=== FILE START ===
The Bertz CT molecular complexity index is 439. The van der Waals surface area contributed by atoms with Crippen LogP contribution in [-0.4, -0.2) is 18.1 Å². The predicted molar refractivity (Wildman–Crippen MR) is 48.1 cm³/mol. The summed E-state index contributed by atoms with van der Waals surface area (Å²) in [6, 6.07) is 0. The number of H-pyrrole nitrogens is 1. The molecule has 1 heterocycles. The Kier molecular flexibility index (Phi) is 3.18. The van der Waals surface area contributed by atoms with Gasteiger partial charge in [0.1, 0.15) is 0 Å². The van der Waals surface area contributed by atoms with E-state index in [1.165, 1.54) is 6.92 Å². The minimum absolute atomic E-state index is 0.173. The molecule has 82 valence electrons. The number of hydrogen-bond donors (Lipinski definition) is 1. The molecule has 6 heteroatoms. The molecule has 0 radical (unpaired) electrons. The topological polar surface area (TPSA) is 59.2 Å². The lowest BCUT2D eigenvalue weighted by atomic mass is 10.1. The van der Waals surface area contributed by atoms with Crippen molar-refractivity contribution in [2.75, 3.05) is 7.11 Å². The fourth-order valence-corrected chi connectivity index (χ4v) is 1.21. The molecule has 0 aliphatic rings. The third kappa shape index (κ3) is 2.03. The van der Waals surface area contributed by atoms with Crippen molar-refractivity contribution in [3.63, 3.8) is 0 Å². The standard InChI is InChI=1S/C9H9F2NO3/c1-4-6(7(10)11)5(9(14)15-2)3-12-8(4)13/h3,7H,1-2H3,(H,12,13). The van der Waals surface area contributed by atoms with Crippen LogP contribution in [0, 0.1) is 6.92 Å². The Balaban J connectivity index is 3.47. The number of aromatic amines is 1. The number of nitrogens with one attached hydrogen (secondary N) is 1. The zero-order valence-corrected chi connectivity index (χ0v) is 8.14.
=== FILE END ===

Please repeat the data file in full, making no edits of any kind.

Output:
The Bertz CT molecular complexity index is 439. The van der Waals surface area contributed by atoms with Crippen LogP contribution in [-0.4, -0.2) is 18.1 Å². The predicted molar refractivity (Wildman–Crippen MR) is 48.1 cm³/mol. The summed E-state index contributed by atoms with van der Waals surface area (Å²) in [6, 6.07) is 0. The number of H-pyrrole nitrogens is 1. The molecule has 1 heterocycles. The Kier molecular flexibility index (Phi) is 3.18. The van der Waals surface area contributed by atoms with Gasteiger partial charge in [0.1, 0.15) is 0 Å². The van der Waals surface area contributed by atoms with E-state index in [1.165, 1.54) is 6.92 Å². The minimum absolute atomic E-state index is 0.173. The molecule has 82 valence electrons. The number of hydrogen-bond donors (Lipinski definition) is 1. The molecule has 6 heteroatoms. The molecule has 0 radical (unpaired) electrons. The topological polar surface area (TPSA) is 59.2 Å². The lowest BCUT2D eigenvalue weighted by atomic mass is 10.1. The van der Waals surface area contributed by atoms with Crippen molar-refractivity contribution in [2.75, 3.05) is 7.11 Å². The fourth-order valence-corrected chi connectivity index (χ4v) is 1.21. The molecule has 0 aliphatic rings. The third kappa shape index (κ3) is 2.03. The van der Waals surface area contributed by atoms with Crippen molar-refractivity contribution in [3.63, 3.8) is 0 Å². The standard InChI is InChI=1S/C9H9F2NO3/c1-4-6(7(10)11)5(9(14)15-2)3-12-8(4)13/h3,7H,1-2H3,(H,12,13). The van der Waals surface area contributed by atoms with Crippen LogP contribution in [0, 0.1) is 6.92 Å². The Balaban J connectivity index is 3.47. The number of aromatic amines is 1. The number of nitrogens with one attached hydrogen (secondary N) is 1. The zero-order valence-corrected chi connectivity index (χ0v) is 8.14.